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stow

[stoh] /stoʊ/
verb (used with object)
1.
Nautical.
  1. to put (cargo, provisions, etc.) in the places intended for them.
  2. to put (sails, spars, gear, etc.) in the proper place or condition when not in use.
2.
to put in a place or receptacle, as for storage or reserve; pack:
He stowed the potatoes in our cellar.
3.
to fill (a place or receptacle) by packing:
to stow a carton with books.
4.
to have or afford room for; hold.
5.
Slang. to stop; break off:
Stow it! Stow the talk!
6.
to put away, as in a safe or convenient place (often followed by away).
7.
to lodge or quarter.
Verb phrases
8.
stow away, to conceal oneself aboard a ship or other conveyance in order to obtain free transportation or to elude pursuers.
Origin of stow
1300-1350
1300-50; Middle English stowen, Old English stōwigan to keep, hold back (literally, to place), derivative of stōw place; akin to Old Norse eldstō fireplace, Gothic stojan to judge (literally, to place)
Related forms
stowable, adjective
restow, verb (used with object)
Dictionary.com Unabridged
Based on the Random House Dictionary, © Random House, Inc. 2017.
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Examples from the Web for stowed
Contemporary Examples
Historical Examples
  • The foresail was brailed, and the foot stopped, and the flying-jib was stowed.

    Ned Myers James Fenimore Cooper
  • That they were not stowed away aboard her seemed unquestionable.

    The Black Bag Louis Joseph Vance
  • The little boys were up and stowed here and there waiting for breakfast.

    The Widow O'Callaghan's Boys Gulielma Zollinger
  • It had been thought too good to be used, and had been stowed aside in the library.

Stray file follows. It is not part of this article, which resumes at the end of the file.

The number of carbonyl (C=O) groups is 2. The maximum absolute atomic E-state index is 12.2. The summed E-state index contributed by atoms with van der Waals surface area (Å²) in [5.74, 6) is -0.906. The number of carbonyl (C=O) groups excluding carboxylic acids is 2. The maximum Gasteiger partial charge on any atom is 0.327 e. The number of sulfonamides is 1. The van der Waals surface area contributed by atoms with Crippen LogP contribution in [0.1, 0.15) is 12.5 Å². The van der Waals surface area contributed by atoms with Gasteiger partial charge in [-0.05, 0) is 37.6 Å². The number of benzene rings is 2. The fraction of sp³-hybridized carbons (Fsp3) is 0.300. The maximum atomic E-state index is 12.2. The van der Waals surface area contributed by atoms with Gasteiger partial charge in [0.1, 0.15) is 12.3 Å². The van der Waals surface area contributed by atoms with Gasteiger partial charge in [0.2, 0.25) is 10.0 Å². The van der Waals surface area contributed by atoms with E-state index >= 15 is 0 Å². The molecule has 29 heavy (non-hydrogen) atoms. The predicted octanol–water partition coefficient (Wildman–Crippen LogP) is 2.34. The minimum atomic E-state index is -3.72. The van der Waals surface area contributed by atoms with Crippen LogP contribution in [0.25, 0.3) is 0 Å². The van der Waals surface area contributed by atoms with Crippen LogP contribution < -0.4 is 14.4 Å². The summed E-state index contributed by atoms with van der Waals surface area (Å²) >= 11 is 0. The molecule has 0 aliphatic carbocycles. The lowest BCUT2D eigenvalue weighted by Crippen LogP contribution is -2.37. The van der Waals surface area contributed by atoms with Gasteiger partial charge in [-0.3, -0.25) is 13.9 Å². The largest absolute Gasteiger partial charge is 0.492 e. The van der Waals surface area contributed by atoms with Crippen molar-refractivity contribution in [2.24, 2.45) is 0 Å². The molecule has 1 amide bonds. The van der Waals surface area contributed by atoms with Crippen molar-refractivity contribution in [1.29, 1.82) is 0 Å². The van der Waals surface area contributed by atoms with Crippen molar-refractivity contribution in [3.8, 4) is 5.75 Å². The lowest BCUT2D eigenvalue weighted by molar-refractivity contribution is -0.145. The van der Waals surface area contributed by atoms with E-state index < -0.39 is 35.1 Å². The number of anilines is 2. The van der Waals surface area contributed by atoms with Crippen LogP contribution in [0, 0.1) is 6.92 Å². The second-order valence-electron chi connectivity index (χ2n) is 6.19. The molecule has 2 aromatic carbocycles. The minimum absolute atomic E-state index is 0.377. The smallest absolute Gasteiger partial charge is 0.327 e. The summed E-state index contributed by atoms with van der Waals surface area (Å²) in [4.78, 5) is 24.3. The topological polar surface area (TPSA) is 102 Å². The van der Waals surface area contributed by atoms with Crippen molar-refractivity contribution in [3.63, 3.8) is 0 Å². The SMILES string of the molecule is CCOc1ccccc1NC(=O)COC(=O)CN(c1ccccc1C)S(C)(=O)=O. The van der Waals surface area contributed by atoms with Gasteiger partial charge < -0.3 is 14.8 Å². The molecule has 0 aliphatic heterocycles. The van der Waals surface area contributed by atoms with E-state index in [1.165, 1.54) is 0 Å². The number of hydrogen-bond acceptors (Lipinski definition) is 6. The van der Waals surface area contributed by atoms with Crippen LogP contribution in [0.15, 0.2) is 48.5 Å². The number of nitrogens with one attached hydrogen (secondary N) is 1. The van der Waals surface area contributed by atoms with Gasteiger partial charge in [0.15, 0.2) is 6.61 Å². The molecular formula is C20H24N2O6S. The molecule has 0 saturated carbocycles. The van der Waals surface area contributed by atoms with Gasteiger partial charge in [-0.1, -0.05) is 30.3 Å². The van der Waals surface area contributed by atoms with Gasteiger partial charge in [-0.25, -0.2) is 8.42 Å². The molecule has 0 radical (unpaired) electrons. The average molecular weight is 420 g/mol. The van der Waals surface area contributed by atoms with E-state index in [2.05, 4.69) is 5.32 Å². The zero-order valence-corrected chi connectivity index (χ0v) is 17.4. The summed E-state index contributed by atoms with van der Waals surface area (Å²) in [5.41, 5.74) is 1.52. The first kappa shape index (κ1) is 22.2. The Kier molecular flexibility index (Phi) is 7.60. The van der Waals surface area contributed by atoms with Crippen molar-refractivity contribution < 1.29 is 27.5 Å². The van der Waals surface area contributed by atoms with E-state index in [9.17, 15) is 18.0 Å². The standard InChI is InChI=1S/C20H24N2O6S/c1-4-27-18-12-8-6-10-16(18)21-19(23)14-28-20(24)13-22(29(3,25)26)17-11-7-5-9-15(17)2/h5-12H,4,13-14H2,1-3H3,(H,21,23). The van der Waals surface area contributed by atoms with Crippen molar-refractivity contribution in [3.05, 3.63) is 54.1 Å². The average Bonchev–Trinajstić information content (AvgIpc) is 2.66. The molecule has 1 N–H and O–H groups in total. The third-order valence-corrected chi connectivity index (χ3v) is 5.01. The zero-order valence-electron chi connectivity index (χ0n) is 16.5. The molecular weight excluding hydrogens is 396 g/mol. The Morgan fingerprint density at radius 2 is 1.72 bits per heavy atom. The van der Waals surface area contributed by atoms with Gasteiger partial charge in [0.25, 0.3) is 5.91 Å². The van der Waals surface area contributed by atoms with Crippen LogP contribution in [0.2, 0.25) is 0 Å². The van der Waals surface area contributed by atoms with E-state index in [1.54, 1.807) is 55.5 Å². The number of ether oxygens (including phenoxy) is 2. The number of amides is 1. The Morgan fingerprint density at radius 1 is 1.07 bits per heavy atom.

Brighter Britain! (Volume 1 of 2) William Delisle Hay
  • Becky, she counted the cash and stowed it away in her apron pocket.

    Cape Cod Stories Joseph C. Lincoln
  • I take it you have that Dain Maroola stowed away safely somewhere.

    Almayer's Folly Joseph Conrad
  • The launch reached the battleship, was hoisted and stowed on board.

    The Red Hand of Ulster George A. Birmingham
British Dictionary definitions for stowed

stow

/stəʊ/
verb (transitive)
1.
(often foll by away) to pack or store
2.
to fill by packing
3.
(nautical) to pack or put away (cargo, sails and other gear, etc)
4.
to have enough room for
5.
(usually imperative) (Brit, slang) to cease from: stow your noise!, stow it!
Word Origin
Old English stōwian to keep, hold back, from stōw a place; related to Old High German stouwen to accuse, Gothic stōjan to judge, Old Slavonic staviti to place

Stow

/stəʊ/
noun
1.
John. 1525–1605, English antiquary, noted for his Survey of London and Westminster (1598; 1603)
Collins English Dictionary - Complete & Unabridged 2012 Digital Edition
© William Collins Sons & Co. Ltd. 1979, 1986 © HarperCollins
Publishers 1998, 2000, 2003, 2005, 2006, 2007, 2009, 2012
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Word Origin and History for stowed

stow

v.

c.1300, verbal use of Old English noun stow "a place" (common in place names) from Proto-Germanic *stowijanan (cf. Old Frisian sto "place," Middle Low German, Middle Dutch, Dutch stouwen "to stow," Old High German stouwen "to stop, check," German stauen "to stow"), from PIE *stau-, from root *sta- "to stand" (cf. Old Church Slavonic stavljo "to place," Lithuanian stoviu "to stand;" see stet). The nautical sense of "put away to be stored, pack" (1550s) was enforced by Dutch stouwen "to cram, pack up close." Related: Stowed; stowing.

Online Etymology Dictionary, © 2010 Douglas Harper
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10
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